An inability to tan is the number one risk factor for melanoma. Those who tan easily or who have darker skin are far less likely to develop the disease. A new theory is that melanoma is actually caused by sunlight (vitamin D) deficiency and that safe sun exposure actually helps prevent the deadly disease.

It is commonly believed that exposure to sunlight leads to skin cancer, including deadly melanoma. No one believes this more ardently than leaders of the dermatology profession. For example, a leading dermatologist, Roger Ceilley, MD, has proclaimed, "We're going to have millions more cases of skin cancer in the next decade" if people forgo sunscreen (Fackelmann 1998).

Yet the relationship may not be that simple. There is evidence that a moderate amount of unblocked sunlight is actually beneficial to most people, reducing the risk of many diseases - including, paradoxically, melanoma itself. For example, in often-cited research on US Navy personnel in San Diego, researchers from the University of California School of Medicine found that more melanoma occurred among desk workers than among sailors who worked outdoors (Garland 1990).

Over a ten-year period, 1974-1984, the researchers identified
176 cases of melanoma among active-duty white male Navy personnel. The risk of melanoma was then determined for occupations that were grouped into three categories of sunlight exposure: (1) indoor, (2) outdoor, or (3) indoor and outdoor. Compared with the US civilian population, Navy personnel in indoor occupations had a higher age-adjusted incidence rate of melanoma (10.6 per 100,000). But persons who worked in occupations that required spending time both indoors and outdoors had the lowest rate.

Another intriguing finding was that incidence rates of melanoma were higher on the trunk of the body than on the more commonly sunlight-exposed head and arms. This alone calls into question the notion that exposure to sunlight equals increased rates of melanoma.

The UC San Diego researchers concluded that there was a protective role for brief, regular exposure to sunlight. They also pointed to laboratory studies showing that vitamin D suppresses the growth of malignant melanoma cells in tissue culture. They suggested that vitamin D could inhibit previously initiated melanomas from becoming clinically apparent (Garland1990).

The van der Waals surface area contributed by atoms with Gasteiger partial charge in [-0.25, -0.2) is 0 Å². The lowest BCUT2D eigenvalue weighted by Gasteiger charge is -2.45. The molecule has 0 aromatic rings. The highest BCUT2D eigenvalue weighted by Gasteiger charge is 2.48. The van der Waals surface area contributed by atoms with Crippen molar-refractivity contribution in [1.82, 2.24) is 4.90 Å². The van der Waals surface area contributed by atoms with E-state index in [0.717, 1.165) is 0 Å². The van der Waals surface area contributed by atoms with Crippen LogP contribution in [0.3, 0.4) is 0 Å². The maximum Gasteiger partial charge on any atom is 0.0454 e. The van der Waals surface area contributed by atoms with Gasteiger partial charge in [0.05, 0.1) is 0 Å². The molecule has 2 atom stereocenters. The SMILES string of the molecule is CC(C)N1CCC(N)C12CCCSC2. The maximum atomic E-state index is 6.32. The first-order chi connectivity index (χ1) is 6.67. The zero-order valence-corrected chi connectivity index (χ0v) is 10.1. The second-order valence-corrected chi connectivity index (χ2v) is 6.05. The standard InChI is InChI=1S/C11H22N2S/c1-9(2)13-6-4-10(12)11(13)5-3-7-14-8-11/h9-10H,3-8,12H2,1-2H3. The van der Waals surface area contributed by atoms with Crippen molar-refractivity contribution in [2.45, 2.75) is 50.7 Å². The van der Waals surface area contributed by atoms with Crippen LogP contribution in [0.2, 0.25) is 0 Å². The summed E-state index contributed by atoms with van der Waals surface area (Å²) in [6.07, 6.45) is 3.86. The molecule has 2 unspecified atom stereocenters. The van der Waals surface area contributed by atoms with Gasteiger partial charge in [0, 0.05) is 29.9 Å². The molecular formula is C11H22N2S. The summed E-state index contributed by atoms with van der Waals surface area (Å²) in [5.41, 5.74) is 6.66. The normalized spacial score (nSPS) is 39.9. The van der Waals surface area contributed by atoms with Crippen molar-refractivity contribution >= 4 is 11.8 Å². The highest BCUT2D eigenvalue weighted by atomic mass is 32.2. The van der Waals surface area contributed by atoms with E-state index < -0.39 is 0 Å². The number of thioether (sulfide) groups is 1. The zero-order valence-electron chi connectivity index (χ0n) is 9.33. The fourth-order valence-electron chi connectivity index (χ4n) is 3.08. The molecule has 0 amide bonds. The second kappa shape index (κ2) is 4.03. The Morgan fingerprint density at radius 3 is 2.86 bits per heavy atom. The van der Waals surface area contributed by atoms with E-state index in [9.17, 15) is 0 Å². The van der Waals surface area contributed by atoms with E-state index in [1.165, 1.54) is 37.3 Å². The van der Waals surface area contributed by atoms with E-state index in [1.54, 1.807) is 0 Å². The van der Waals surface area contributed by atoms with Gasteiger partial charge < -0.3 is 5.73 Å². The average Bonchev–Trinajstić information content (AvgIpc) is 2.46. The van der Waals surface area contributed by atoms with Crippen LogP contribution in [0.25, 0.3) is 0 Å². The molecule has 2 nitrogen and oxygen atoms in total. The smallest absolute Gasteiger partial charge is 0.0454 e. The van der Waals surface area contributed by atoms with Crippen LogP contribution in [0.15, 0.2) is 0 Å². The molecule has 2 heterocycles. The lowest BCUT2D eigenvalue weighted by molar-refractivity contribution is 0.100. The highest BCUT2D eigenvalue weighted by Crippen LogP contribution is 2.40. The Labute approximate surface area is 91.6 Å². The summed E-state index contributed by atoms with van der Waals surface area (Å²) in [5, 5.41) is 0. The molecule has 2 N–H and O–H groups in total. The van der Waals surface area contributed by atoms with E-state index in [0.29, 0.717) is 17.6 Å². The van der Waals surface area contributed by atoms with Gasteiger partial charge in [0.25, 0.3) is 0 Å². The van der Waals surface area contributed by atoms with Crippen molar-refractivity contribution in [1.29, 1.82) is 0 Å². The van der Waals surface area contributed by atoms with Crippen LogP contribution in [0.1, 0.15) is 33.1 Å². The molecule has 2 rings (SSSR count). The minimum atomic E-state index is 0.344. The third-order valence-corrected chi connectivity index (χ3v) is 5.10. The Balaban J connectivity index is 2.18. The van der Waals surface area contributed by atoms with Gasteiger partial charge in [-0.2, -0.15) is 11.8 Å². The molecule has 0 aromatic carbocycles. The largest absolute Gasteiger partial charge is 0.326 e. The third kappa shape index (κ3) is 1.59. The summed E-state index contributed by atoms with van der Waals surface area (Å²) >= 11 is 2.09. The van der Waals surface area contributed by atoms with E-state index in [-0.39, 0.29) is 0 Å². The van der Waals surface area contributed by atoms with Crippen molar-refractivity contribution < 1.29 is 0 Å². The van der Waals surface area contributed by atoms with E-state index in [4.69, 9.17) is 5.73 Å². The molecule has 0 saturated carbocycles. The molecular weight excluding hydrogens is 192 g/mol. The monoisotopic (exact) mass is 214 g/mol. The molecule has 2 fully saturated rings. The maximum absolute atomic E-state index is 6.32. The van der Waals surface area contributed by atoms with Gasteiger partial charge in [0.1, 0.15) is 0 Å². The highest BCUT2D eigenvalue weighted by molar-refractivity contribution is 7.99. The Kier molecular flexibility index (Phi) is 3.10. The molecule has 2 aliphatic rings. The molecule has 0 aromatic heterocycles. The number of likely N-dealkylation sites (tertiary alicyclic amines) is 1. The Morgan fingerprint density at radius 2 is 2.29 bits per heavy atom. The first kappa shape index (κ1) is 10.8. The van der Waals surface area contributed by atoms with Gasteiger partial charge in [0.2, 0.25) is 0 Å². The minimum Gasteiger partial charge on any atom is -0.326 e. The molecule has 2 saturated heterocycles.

But ideas such as these have made some dermatologists very angry indeed. Boni E. Elewski, MD, current president of the American Academy of Dermatology, has argued that even a few minutes of sunlight exposure can be dangerous, and that people can get all the vitamin D they need through supplements. This is a strange recommendation indeed, since orthodox doctors usually urge the laity to shun food supplements. (Incidentally, I can find no published scientific papers by Dr. Elewski on the topic of vitamin D.)

Despite dermatologists' vehement opposition to the idea, it is not at all clear that small amounts of unblocked sun exposure could be a significant cause of melanoma. As even the Skin Cancer Foundation states, "Epidemiologic studies have suggested that intense intermittent exposure resulting in sunburn, especially in childhood, is most likely to lead to melanoma development." (Skin Cancer Foundation 2004) But full-blown intermittent sunburn is not at all the same thing as getting a bit of sun on a winter afternoon in the northern latitudes.

Of course too much of a good thing can be dangerous. But the essential point that Holick makes is that by moderately increasing our exposure to sunlight, we can probably decrease our risk of many forms of cancer, as well as diabetes, seasonal affective disorder (SAD), multiple sclerosis, and other illnesses. Interested readers should take a look at the maps of disease distribution and mortality at the website of the SUNARC Foundation of San Francisco at

What these maps clearly show is that, as a general rule, the death rates for breast, colon and ovarian cancer, as well as incidence rates for multiple sclerosis, decrease as one moves south. For example, the breast cancer death rate in the south is about half of what it is in the north and northeast. Dr. William B. Grant, founder of SUNARC, has published a paper in the journal Cancer, in which he argues that these differences are due to sunlight and vitamin D (Grant 2002).If he is correct, then this is very good news indeed for the "worried well."

Brief but regular sunlight exposure could turn out to be a healthful measure that is easy to implement, cost-free and accessible to almost all. And ironically, despite the fervent objections from photophobes in the medical profession, it might even decrease the risk of melanoma.

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